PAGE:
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3 Statistics of the original orbits

The most famous statistics of the original orbit set was presented by Oort in his fundamental paper on the existence of the cloud of comets surrounding the Solar System (Oort 1950). Those statistics consisted of only 19 orbits, and a high concentration of the reciprocal original semimajor axes of those comets towards a small, positive value was the main argument for the existence of the cometary cloud. Oort repeated this work lately, in a paper published as a chapter in the book on the physics of comets, edited by W. F. Huebner (Oort 1990). He accumulated data for 66 comets, restricted to those with a perihelion distance greater than 1.5 AU to be sure that he excluded any comets that may be influenced by non-gravitational effects. In our set (last updated in September 1999) we have almost doubled this number and we present a comparison of those three distributions in Table 2.

It has been well known since the publication of the Oort (1950) paper that dynamically "new'' comets, entering the planetary region for the first time, should have the smallest 1/a values. A widely-used definition of dynamically "new'' comets, (e.g. Oort & Schmid 1951; Kresák 1977, 1994; Marsden et al. 1978; Oort 1990; Levison 1996) states that their $1/a<1\times 10^{-4}$ AU-1, which is equivalent to $a >10\,000$ AU. Table 3 shows the division of the whole set of 327 original orbits into dynamically "new'' and "old'' comets according to the above definition, with additional division with respect to the orbit quality class (Marsden et al. 1978). The statistics for the restricted (q>1.5 AU) sample is also shown separately.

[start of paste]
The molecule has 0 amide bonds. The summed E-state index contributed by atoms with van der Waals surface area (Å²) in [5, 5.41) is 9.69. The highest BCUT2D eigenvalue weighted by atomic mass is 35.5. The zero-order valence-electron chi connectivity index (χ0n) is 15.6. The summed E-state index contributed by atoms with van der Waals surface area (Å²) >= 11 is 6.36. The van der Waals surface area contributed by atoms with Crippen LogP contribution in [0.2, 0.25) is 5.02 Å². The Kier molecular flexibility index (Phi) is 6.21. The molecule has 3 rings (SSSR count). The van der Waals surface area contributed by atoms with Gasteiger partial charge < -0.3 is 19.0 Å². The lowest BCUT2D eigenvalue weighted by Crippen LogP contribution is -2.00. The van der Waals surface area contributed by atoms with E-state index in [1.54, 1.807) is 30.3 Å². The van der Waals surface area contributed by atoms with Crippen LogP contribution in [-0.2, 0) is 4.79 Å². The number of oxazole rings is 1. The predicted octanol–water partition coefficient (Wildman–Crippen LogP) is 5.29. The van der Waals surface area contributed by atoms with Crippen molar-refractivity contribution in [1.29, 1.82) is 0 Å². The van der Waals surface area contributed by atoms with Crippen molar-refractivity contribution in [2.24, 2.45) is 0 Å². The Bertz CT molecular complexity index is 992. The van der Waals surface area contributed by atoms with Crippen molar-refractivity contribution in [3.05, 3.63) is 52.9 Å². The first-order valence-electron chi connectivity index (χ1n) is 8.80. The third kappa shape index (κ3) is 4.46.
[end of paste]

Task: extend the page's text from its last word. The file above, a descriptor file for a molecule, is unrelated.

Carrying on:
Table 3: Dynamically "new'' and "old'' comets among 327 original orbits, according to the classical definition.
  class 1 class 2 classes 1 + 2
q [AU] >1.5 $\leq$1.5 >1.5 $\leq$1.5 >1.5 $\leq$1.5
"new'' 60 31 6 16 66 47
"old'' 56 48 23 87 79 135
all 116 79 29 103 145 182
Total 195 132 327

However, treating all comets with $a >10\,000$ AU as new is an obvious oversimplification. Some of those comets may have passed near the Sun during earlier returns. One of the perturbing agents acting on those comets, namely the galactic disk tide, causes periodic changes of the perihelion distances with periods of order of 104-105years. Depending on the semimajor axis and geometrical configuration with respect to the galactic plane, the perihelion distance can be significantly changed even during one orbital period, so we decided to follow backward the motion of those comets to their previous perihelion passage.

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